They might not have the past work experience that actually shows
that, but they`re more than capable performing some of these roles
that migrant workers come here to do.`
He said the onus will now go onto businesses to invest in the
training and recruitment of staff who are possibly outside the
industry. But he acknowledges it would be tougher for small
businesses who do not have the capital to invest in staff
development.
He said the government may need to look at a way to support small
to medium sized organisations to train under-utilised workers in
the marketplace.
The Minister for Immigration, Iain Lees-Galloway, said all
cultures want to ensure that their parents are looked after.
He said the government reopened the parent category after the last
government closed it indefinitely after being concerned about the
costs of the programme. But he said the closure of the category
had put people`s lives into limbo and was unfair.
`We have reopened the parent category, but with tighter criteria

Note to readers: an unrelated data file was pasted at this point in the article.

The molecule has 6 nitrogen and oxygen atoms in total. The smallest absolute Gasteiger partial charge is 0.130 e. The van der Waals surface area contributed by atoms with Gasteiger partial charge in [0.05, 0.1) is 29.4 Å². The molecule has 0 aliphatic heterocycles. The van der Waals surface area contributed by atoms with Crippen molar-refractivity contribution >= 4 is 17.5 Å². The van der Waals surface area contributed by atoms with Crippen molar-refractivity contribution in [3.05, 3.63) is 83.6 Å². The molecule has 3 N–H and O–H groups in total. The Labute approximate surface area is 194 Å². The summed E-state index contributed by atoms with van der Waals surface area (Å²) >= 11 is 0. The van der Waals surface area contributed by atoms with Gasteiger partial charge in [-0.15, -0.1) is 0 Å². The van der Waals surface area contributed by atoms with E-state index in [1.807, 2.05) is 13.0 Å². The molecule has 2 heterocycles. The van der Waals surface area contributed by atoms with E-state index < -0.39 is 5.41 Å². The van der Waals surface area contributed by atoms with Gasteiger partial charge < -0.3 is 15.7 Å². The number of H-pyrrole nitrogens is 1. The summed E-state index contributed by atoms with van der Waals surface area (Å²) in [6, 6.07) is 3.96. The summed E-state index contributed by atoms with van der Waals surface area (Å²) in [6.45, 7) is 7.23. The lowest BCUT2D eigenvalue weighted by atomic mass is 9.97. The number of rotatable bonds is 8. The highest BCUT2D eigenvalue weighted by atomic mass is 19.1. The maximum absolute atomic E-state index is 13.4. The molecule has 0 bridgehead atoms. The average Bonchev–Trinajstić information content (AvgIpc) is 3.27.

to ensure that parents will be fully supported by their children.
This is a category of residency specifically for highly skilled
migrants parents only, and hence the income levels match our new
skilled migrant category income thresholds.`
He said the previous settings for financial eligibility needed to
be updated.
`The new thresholds are indexed to the median New Zealand salary
and are now consistent with other residence categories. The median
wage [applies for] each person involved - ie 1 child sponsors 2
parents = 3 people to support, so 3 x the median wage.
`I understand some people will be disappointed, however we need to
give people clarity after being left in limbo by the previous
government, and also be sure that parents are well supported once
they get here.
`New Zealand has a strong economy and is full of opportunities.
Record numbers of people are applying to come to our country and
re-opening the parent category is only going to make us even more
attractive to people who want to work and live in Aotearoa.`